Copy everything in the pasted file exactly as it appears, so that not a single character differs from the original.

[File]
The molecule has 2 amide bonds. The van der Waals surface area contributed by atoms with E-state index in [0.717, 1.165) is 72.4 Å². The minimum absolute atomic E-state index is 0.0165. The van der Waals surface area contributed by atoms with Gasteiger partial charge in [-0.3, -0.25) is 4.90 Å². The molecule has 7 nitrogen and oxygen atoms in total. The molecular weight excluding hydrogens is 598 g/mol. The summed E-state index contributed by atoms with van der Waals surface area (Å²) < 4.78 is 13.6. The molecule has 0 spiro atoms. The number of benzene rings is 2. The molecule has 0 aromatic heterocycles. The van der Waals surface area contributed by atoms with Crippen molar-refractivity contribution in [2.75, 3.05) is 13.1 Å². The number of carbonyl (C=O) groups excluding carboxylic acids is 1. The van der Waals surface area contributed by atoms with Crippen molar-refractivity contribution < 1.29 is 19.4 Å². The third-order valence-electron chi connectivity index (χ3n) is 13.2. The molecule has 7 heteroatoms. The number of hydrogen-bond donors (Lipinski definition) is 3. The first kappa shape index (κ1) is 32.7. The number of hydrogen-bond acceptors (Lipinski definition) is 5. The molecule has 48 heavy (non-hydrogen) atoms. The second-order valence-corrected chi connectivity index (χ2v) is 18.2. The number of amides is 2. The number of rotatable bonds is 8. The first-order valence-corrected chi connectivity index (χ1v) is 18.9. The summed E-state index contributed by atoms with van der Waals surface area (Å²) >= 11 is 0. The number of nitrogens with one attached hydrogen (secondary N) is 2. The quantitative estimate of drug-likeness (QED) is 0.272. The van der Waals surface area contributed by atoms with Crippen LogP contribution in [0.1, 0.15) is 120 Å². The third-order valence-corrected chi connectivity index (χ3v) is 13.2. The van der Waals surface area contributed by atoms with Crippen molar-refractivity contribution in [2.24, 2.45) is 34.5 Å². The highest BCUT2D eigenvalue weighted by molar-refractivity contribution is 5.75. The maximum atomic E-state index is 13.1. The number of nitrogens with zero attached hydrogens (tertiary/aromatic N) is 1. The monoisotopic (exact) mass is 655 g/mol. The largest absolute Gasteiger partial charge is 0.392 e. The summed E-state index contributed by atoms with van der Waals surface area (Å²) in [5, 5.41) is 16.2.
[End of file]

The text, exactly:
The molecule has 2 amide bonds. The van der Waals surface area contributed by atoms with E-state index in [0.717, 1.165) is 72.4 Å². The minimum absolute atomic E-state index is 0.0165. The van der Waals surface area contributed by atoms with Gasteiger partial charge in [-0.3, -0.25) is 4.90 Å². The molecule has 7 nitrogen and oxygen atoms in total. The molecular weight excluding hydrogens is 598 g/mol. The summed E-state index contributed by atoms with van der Waals surface area (Å²) < 4.78 is 13.6. The molecule has 0 spiro atoms. The number of benzene rings is 2. The molecule has 0 aromatic heterocycles. The van der Waals surface area contributed by atoms with Crippen molar-refractivity contribution in [2.75, 3.05) is 13.1 Å². The number of carbonyl (C=O) groups excluding carboxylic acids is 1. The van der Waals surface area contributed by atoms with Crippen molar-refractivity contribution < 1.29 is 19.4 Å². The third-order valence-electron chi connectivity index (χ3n) is 13.2. The molecule has 7 heteroatoms. The number of hydrogen-bond donors (Lipinski definition) is 3. The first kappa shape index (κ1) is 32.7. The number of hydrogen-bond acceptors (Lipinski definition) is 5. The molecule has 48 heavy (non-hydrogen) atoms. The second-order valence-corrected chi connectivity index (χ2v) is 18.2. The number of amides is 2. The number of rotatable bonds is 8. The first-order valence-corrected chi connectivity index (χ1v) is 18.9. The summed E-state index contributed by atoms with van der Waals surface area (Å²) >= 11 is 0. The number of nitrogens with one attached hydrogen (secondary N) is 2. The quantitative estimate of drug-likeness (QED) is 0.272. The van der Waals surface area contributed by atoms with Crippen LogP contribution in [0.1, 0.15) is 120 Å². The third-order valence-corrected chi connectivity index (χ3v) is 13.2. The van der Waals surface area contributed by atoms with Crippen molar-refractivity contribution in [2.24, 2.45) is 34.5 Å². The highest BCUT2D eigenvalue weighted by molar-refractivity contribution is 5.75. The maximum atomic E-state index is 13.1. The number of nitrogens with zero attached hydrogens (tertiary/aromatic N) is 1. The monoisotopic (exact) mass is 655 g/mol. The largest absolute Gasteiger partial charge is 0.392 e. The summed E-state index contributed by atoms with van der Waals surface area (Å²) in [5, 5.41) is 16.2.